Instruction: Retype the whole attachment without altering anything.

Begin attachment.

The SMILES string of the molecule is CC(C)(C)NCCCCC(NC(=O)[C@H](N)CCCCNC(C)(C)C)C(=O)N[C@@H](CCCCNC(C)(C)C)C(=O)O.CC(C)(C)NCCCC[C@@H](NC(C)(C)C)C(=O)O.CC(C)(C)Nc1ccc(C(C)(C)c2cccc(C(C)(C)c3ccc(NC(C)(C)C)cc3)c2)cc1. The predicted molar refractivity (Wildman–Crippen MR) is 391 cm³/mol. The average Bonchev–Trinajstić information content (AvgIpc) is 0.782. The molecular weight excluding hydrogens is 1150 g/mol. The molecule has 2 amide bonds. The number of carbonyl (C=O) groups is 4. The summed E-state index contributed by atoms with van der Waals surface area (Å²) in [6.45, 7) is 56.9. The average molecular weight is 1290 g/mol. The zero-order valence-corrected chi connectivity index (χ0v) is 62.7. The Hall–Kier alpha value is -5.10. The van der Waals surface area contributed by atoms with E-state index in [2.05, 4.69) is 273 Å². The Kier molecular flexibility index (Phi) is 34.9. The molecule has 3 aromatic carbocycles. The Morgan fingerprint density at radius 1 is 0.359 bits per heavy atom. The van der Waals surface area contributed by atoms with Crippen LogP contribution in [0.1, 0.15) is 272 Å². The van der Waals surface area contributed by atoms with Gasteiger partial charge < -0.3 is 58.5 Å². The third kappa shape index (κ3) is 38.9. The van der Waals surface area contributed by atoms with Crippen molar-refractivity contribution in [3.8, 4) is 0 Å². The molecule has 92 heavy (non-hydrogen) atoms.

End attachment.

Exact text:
The SMILES string of the molecule is CC(C)(C)NCCCCC(NC(=O)[C@H](N)CCCCNC(C)(C)C)C(=O)N[C@@H](CCCCNC(C)(C)C)C(=O)O.CC(C)(C)NCCCC[C@@H](NC(C)(C)C)C(=O)O.CC(C)(C)Nc1ccc(C(C)(C)c2cccc(C(C)(C)c3ccc(NC(C)(C)C)cc3)c2)cc1. The predicted molar refractivity (Wildman–Crippen MR) is 391 cm³/mol. The average Bonchev–Trinajstić information content (AvgIpc) is 0.782. The molecular weight excluding hydrogens is 1150 g/mol. The molecule has 2 amide bonds. The number of carbonyl (C=O) groups is 4. The summed E-state index contributed by atoms with van der Waals surface area (Å²) in [6.45, 7) is 56.9. The average molecular weight is 1290 g/mol. The zero-order valence-corrected chi connectivity index (χ0v) is 62.7. The Hall–Kier alpha value is -5.10. The van der Waals surface area contributed by atoms with E-state index in [2.05, 4.69) is 273 Å². The Kier molecular flexibility index (Phi) is 34.9. The molecule has 3 aromatic carbocycles. The Morgan fingerprint density at radius 1 is 0.359 bits per heavy atom. The van der Waals surface area contributed by atoms with Crippen LogP contribution in [0.1, 0.15) is 272 Å². The van der Waals surface area contributed by atoms with Gasteiger partial charge < -0.3 is 58.5 Å². The third kappa shape index (κ3) is 38.9. The van der Waals surface area contributed by atoms with Crippen molar-refractivity contribution in [3.8, 4) is 0 Å². The molecule has 92 heavy (non-hydrogen) atoms.